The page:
Necromancy 2.0

It was 2pm when my cousin casually resurrected the dead;
he flicked a screen on his phone and up came a video
of grandma in her pink pyjamas
with the metal spider, her walker, in front of her
and her cobweb-grey hair spiralling up in wisps
and the sound of laughter rocketing out the speakers
and he said, ‘Look, your mum gave her a joint’, and cracked up
but I didn’t care, was stunned to see her alive again
so soon, so unexpectedly.

She never had a Twitter.
Never had a Facebook or Instagram.
She was analog; the world digital. Yet
here she was, snared in my cousin’s hands
a stolen moment from her last days. I wonder
if, deep down in her hole in the ground
she is aware of a gap in her memory,
a cut in continuity where that scene once stood
and if we the living have our own blank spaces
where the dead retain whole days
of our interactions in their cold, dirty hands.

Once, you had to eat the moon’s heart
and sacrifice to the sun’s wintry smile
and dance till your hips ached with forgotten grace;
you had to milk the stars and chant the old words
(the words of being and making, of love and hate)
you had to crack open the world
and pinch the Earth’s spread-eagled thighs,
you had to climb the mountains of yesteryear
and swim in the oceans of tomorrow
where the seer-salmons fly into inevitable jaws;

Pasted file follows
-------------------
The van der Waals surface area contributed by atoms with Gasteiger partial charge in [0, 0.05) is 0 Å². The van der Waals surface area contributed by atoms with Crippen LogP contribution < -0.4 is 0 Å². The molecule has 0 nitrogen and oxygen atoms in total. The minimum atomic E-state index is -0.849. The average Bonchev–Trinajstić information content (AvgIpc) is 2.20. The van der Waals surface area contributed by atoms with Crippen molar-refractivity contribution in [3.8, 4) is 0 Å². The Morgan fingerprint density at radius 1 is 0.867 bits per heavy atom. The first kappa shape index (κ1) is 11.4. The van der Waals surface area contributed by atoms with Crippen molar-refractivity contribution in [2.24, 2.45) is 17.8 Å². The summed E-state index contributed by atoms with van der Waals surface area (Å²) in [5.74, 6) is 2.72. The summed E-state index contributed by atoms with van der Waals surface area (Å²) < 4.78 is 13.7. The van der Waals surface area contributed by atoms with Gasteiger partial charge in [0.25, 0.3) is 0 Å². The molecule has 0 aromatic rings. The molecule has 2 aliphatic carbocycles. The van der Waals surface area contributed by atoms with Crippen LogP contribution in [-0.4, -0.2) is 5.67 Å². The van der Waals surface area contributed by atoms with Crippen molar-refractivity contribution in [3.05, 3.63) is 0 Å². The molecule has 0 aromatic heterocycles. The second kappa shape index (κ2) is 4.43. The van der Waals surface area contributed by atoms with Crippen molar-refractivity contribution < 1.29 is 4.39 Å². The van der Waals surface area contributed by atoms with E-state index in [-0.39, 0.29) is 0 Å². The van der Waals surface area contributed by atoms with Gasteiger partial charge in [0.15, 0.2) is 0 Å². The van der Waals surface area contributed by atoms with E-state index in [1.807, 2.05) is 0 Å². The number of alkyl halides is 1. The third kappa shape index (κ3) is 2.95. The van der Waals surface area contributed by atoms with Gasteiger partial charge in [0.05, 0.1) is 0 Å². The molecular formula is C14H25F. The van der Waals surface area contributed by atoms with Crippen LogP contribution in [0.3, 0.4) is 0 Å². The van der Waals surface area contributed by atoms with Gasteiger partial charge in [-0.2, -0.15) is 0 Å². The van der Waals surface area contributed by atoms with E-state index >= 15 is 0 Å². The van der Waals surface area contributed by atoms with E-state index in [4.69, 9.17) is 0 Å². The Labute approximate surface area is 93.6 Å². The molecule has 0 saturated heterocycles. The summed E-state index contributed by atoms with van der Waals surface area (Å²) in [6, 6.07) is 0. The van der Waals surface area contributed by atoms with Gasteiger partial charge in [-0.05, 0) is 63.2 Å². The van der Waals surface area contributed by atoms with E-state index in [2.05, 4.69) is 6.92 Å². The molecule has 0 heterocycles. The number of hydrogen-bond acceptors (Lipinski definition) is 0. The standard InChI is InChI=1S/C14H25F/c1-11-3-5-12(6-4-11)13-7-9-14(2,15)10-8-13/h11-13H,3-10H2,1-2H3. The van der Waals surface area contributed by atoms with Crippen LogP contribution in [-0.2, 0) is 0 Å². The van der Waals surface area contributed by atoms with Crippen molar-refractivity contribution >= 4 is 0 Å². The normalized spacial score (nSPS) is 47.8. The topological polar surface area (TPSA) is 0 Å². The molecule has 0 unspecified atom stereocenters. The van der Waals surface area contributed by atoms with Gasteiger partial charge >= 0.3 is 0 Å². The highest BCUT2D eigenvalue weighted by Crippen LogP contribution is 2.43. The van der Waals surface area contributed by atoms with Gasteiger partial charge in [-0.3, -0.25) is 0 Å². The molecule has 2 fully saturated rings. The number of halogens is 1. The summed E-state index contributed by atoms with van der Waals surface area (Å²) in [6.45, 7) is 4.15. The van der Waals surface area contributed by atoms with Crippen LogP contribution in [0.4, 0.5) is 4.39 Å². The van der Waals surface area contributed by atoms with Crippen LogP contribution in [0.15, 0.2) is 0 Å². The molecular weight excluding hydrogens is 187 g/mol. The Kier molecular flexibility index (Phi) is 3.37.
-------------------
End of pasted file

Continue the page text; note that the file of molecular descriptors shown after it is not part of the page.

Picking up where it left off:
you had to spill your seed into a man and a woman
to cross the Great Divide, and still more
to make animate dead flesh, and now
all it takes is the click of a button.

We have torn down the veil between life, and after,
wrapped it into the spaces between us, strung aloft
by telephone poles and satellites spinning amidst scrapheap
suns and junkyard planets. We call it a Net and weave
careful ones and zeroes into replicas of our selves
to keep the greedy earth from claiming our bones;
we have virtual graves now, eternal and open
to the 3D-rendered sun and wind and our own personal God
to watch over us in our compartmentalised Heavens.

The living will never again be able to put us away;
to cover our eyes with soil and hide our hearts in boxes.
We will never be silenced in the brief span of their years,
and they will never again be at ease
knowing we might at any moment pop-up
in their newsfeed, resurrected by a Like
or Retweet, or casual, careless cousin.

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